Garden-variety geeks did not get an invitation to GeekConX, scheduled for September 18-20 near Caesarea.
Organizer Ilan Graicer explains that the 52-hour make-a-thon of utterly useless objects is open only to “the geeks who can take apart a TV and put it back together, whose wives and girlfriends complain that they fill the house with junk.” (Although he notes that about 20 percent of the nearly 200 participants will be female, and he wants to increase that percentage.)
The invitees will be joined by teams from GeekCon’s sponsors: AT&T Foundry, Microsoft, Yandex, Yahoo!, Autodesk, Google and Wix.
And though they will craft nothing of any real value – unless you think anyone would buy a tomato-shooting robot, a beer cooler/musical instrument, a 3D popcorn printer or a kitesurfing simulator – they will likely finish the event with potential business partners for the real world.
Israeli startups that can trace their origin to GeekCon events since 2005 have generated an estimated $160 million in business. The most well-known success story is Face.com, acquired by Facebook in 2012 for $100 million.
There’s another serious side to the beer-fueled GeekCon, Graicer tells ISRAEL21c.
“Part of the idea is that for the last 10 to 15 years, Israel has been too focused on software development for mobile and social stuff. We used to do hardware in this country and we kind of left it behind. We’re trying to get back to hardcore thinking, to stay ahead of the curve,” says Graicer, 47, who’s worked for 20 high-tech businesses including Funtactix, acquired by Warner Music in 2011 – sadly, after Graicer had already left.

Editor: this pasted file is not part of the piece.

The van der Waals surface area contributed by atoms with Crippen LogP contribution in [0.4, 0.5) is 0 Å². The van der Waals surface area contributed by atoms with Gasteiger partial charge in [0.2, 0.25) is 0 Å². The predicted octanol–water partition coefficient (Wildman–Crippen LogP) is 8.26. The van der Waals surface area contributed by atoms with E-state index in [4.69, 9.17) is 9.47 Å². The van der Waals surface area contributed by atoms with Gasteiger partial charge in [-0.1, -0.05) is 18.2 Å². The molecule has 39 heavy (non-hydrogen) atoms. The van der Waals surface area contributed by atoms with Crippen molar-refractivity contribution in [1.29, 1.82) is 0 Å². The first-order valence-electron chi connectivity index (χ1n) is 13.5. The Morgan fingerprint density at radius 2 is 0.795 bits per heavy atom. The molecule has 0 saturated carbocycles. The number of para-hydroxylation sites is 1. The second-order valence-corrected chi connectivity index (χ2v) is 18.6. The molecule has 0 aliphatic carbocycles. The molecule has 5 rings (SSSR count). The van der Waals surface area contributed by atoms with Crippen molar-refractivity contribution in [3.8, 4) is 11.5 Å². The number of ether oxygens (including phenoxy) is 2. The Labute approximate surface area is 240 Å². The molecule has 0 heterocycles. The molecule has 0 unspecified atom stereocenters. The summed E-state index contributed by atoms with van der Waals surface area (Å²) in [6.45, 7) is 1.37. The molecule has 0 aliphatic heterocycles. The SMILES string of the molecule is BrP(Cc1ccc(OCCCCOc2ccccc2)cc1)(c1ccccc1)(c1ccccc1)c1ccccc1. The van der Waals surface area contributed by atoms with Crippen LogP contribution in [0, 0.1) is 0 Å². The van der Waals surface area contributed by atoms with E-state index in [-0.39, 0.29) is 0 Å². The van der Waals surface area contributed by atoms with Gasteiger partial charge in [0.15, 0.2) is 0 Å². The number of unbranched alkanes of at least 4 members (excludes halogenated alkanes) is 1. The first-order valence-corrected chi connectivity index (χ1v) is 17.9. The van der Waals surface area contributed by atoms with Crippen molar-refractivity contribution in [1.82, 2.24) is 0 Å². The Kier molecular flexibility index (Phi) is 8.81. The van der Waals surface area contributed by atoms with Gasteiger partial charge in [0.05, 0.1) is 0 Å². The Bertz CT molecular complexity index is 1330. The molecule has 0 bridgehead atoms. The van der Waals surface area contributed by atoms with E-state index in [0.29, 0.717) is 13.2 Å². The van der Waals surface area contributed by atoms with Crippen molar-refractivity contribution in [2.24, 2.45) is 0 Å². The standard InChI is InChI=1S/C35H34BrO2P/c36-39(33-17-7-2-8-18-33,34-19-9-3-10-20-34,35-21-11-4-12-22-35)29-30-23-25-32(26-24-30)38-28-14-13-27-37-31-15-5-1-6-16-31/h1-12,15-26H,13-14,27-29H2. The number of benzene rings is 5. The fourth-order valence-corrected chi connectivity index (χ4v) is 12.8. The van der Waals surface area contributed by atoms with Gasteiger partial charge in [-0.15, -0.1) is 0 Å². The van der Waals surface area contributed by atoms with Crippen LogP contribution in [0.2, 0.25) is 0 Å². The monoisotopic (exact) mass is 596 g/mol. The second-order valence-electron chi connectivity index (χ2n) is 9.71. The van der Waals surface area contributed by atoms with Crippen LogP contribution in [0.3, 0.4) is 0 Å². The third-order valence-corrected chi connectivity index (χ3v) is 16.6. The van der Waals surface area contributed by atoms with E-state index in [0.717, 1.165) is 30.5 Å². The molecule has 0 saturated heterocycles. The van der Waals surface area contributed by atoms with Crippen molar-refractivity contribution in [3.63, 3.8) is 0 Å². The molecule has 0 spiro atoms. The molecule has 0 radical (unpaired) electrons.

Failure is great
But at its core, GeekCon is about letting imaginations run wild, very wild. The projects presented at the end aren’t even expected to function as envisioned.
“Half the projects fail, which is great,” says Graicer. “In high-tech, you are under high pressure to make something that works, so this is the other way around: Do the most idiotic thing in the most complicated technological way. If your project can become a product, you’re not admitted to GeekCon.”
The idea is catching on elsewhere in Israel, as traditional corporations such as Israel Aircraft Industries and Amdocs have begun holding “innovation days” based on the GeekCon model of letting creative techies play at no risk.
“Most of these people are programmers or have their own startups,” Graicer explains. “Every one of us has a project in mind that if we had time we’d do, like build a spaceship from LEGO, so this is a weekend away from family and job, where you have to do the hardware — the opposite of what you do every day.”
Graicer, 47, is accustomed to thinking and doing out of the box. Aside from his expertise in virtual reality and cybersecurity, he also lectures about single-malt scotch and leads wildlife photography journeys in Africa.
He came up with the idea for GeekCon after helping to organize high-tech guru Yossi Vardi’s second annual Kinnernet “unconference” networking event for Israeli Internet professionals in 2004.
“I met a lot of cool people there, and a lot of us continued to hang out and didn’t want to wait another year to meet again,” says Graicer.
Along with Eden Shochat, now a partner in the Aleph venture capital firm, and Gilli Cegla of CyberTLV, Graicer organized the first GeekCon for a selected group of about 90 “interesting and weird” people from the software industry.
Last year, Cegla told The Wall Street Journal about GeekCon: “No one comes here for business … but it inevitably comes out of it.’’
No doubt that will be no less true of GeekConX. “A lot of us are doing cybersecurity on the side and there is a lot of correlation. So why not do deals among ourselves?” says Graicer
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